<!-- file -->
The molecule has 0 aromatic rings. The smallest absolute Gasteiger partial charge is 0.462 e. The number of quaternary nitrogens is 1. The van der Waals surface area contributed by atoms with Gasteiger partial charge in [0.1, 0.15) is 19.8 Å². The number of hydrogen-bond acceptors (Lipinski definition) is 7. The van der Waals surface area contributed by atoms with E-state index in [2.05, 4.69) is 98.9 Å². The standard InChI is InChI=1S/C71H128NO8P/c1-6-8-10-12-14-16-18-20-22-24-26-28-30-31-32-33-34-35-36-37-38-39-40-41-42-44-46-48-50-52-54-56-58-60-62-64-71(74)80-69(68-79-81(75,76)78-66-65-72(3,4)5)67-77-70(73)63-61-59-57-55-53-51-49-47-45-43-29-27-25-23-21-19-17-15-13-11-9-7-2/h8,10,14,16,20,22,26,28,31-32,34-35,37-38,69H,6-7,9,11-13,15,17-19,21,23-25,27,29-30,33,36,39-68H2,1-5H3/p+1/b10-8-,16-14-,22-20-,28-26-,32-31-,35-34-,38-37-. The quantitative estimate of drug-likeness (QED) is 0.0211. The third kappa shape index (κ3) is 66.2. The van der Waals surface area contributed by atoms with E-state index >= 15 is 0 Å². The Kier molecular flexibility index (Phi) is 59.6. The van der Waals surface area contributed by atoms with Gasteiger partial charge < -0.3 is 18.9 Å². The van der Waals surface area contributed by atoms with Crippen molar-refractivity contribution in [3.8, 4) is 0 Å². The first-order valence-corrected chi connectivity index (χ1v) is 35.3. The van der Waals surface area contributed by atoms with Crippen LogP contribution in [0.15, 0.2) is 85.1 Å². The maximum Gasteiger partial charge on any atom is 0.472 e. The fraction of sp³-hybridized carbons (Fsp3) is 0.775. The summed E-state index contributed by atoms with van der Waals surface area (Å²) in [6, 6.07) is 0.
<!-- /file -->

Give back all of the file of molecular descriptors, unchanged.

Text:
The molecule has 0 aromatic rings. The smallest absolute Gasteiger partial charge is 0.462 e. The number of quaternary nitrogens is 1. The van der Waals surface area contributed by atoms with Gasteiger partial charge in [0.1, 0.15) is 19.8 Å². The number of hydrogen-bond acceptors (Lipinski definition) is 7. The van der Waals surface area contributed by atoms with E-state index in [2.05, 4.69) is 98.9 Å². The standard InChI is InChI=1S/C71H128NO8P/c1-6-8-10-12-14-16-18-20-22-24-26-28-30-31-32-33-34-35-36-37-38-39-40-41-42-44-46-48-50-52-54-56-58-60-62-64-71(74)80-69(68-79-81(75,76)78-66-65-72(3,4)5)67-77-70(73)63-61-59-57-55-53-51-49-47-45-43-29-27-25-23-21-19-17-15-13-11-9-7-2/h8,10,14,16,20,22,26,28,31-32,34-35,37-38,69H,6-7,9,11-13,15,17-19,21,23-25,27,29-30,33,36,39-68H2,1-5H3/p+1/b10-8-,16-14-,22-20-,28-26-,32-31-,35-34-,38-37-. The quantitative estimate of drug-likeness (QED) is 0.0211. The third kappa shape index (κ3) is 66.2. The van der Waals surface area contributed by atoms with E-state index >= 15 is 0 Å². The Kier molecular flexibility index (Phi) is 59.6. The van der Waals surface area contributed by atoms with Gasteiger partial charge < -0.3 is 18.9 Å². The van der Waals surface area contributed by atoms with Crippen molar-refractivity contribution in [3.8, 4) is 0 Å². The first-order valence-corrected chi connectivity index (χ1v) is 35.3. The van der Waals surface area contributed by atoms with Crippen LogP contribution in [0.15, 0.2) is 85.1 Å². The maximum Gasteiger partial charge on any atom is 0.472 e. The fraction of sp³-hybridized carbons (Fsp3) is 0.775. The summed E-state index contributed by atoms with van der Waals surface area (Å²) in [6, 6.07) is 0.